Development of soft palate
Triangular area of hard palate anterior to incisive foramen Forms during 4th to 7th week of Gestation Two maxillary swellings merge and two medial nasal swelling fuse Formed by the fusion of medial nasal processes Secondary Palate- Remaining hard palate and all of soft palate Forms in 6th to 9th weeks of gestation Palatal shelves change from vertical to horizontal position and fuse Formed by fusion of maxillary process- Soft palate Is musculo-membranous curtain that separates the oropharynx from the oral space and the nasopharynx from the nasal space.
It functions as flap valve closes off nasopharynx during swallowing. Its anterior margin is attached to the posterior border of hard palate by fibrous tissue known as palatal aponeurosis i. e. It is a collection of muscles with central aponeurosis. It Is continuous with the floor of the nasal cavity and covered with pseudo-stratlfled columnar ciliated epithelium and oral surface is covered by stratified squamous epithelium. Anatomic factors- The anatomy of the soft palate reveals a symmetrical and a radial distribution of the muscles and their fibers.
The soft palate is part of a dual valve system which eparates the oropharynx from the oral space and the nasopharynx from the nasal space. The function of the soft palate in these dual valving actions requires freedom of movement in three dimensions or planes of space, i. e. , superoinferiorly, medlolaterally, and anteroposterlorly. A denture which contacts the soft palate then must conform to the requirements for freedom of movement of the palate. Therefore, an impression should be made when the soft palate is placed at a desired denture border position.
This functional position of the soft palate may be achieved when the atient, seated in the upright position, flexes his head 30 degrees forward and places his tongue under tension against either the handle of the impression tray or the dentist’s finger which is held in the region of the upper maxillary incisors. The tongue should be retained in a state of tension within the arch form, and should not protrude beyond the lips. Neuropnyslologlc Tactors – The soft palate as a component of an oropharyngeal valve may be considered as the analogue of the upper lip and the distal part of the dorsum of the tongue as the analogue of the lower lip.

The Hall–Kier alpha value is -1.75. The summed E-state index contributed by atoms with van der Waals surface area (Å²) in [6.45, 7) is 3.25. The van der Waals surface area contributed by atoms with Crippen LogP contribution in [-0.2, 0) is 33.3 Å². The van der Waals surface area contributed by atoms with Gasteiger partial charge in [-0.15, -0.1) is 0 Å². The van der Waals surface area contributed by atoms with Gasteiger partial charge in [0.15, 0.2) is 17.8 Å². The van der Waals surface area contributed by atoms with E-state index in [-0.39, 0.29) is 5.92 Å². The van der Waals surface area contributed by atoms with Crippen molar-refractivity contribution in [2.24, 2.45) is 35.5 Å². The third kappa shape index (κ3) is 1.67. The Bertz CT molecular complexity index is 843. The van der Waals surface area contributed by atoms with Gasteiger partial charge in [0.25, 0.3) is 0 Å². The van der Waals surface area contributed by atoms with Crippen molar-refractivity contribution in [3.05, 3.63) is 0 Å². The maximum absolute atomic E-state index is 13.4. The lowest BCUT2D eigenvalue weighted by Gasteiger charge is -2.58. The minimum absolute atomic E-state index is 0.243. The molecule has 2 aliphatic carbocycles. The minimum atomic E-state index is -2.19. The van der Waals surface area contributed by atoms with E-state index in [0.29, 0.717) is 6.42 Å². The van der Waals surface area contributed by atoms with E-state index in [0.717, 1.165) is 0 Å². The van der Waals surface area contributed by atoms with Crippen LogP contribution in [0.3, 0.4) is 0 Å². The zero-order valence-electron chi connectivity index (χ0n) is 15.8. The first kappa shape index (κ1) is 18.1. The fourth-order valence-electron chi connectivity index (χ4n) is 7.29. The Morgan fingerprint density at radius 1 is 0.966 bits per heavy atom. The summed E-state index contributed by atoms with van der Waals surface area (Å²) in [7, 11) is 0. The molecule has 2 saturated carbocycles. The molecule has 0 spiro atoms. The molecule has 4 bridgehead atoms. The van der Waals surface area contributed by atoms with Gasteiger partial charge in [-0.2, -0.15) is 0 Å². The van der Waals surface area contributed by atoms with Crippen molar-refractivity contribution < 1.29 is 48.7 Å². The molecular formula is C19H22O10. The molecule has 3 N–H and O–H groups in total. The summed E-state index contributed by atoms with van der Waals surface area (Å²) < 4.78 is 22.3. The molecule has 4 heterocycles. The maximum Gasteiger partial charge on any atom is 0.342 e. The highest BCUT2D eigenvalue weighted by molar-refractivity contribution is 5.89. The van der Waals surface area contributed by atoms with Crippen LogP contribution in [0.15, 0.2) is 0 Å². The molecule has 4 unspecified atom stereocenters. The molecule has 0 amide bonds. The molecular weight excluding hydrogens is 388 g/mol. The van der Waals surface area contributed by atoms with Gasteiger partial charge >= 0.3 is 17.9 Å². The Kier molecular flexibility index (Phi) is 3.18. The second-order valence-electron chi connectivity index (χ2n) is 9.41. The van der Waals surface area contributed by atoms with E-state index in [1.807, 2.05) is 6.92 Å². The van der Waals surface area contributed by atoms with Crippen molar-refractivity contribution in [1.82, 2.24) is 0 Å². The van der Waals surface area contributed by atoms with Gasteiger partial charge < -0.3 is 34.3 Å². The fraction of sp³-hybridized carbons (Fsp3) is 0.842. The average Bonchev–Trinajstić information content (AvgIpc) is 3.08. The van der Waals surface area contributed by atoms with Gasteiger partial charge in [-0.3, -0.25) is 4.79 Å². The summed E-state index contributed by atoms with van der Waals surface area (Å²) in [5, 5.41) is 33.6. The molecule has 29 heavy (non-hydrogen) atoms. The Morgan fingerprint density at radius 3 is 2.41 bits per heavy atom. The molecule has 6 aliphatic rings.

The soft palate and tongue thus contact and separate as hey protrude backward and forward to selectively permit food and air to pass the fauces for swallowing, speech, and respiration. The neurologic control for the valving action is mediated by the ninth and tenth cranial nerves for the palate and tongue (these nerves have both high somatic conscious and visceral automatic components) and by the twelfth cranial nerve which is dominated by the somatic conscious motor component.
It is this latter phenomenon, wherein the rich conscious nerve control of the tongue muscles prevails, that makes it possible for the patient to respond to erbal and tactile stimuli to alter the position of the contiguous muscles of the soft palate. Even though there is a large proportion of visceral components in the ninth and tenth cranial nerves, it does not imply that the soft palate cannot be conditioned to respond appropriately to the denture which encroaches upon its environment. It merely suggests that more time may be required to condition the soft palate tissue to adapt to the presence of the denture which initiates a gag reflex.
The physical stimuli of the denture base must be inhibited or suppressed so that the posterior border an become an extension of the patient’s biologic self in the same manner as the other borders. To facilitate the patient’s adjustment to the denture touching the soft palate, the border should be convex in contour on both the tongue and soft-palate sides. This recommendation is supported by Litvak, Silverman, and Garfinkels in a recent study wherein patients identified objects with many line angles in the mouth more readily than those with few line angles.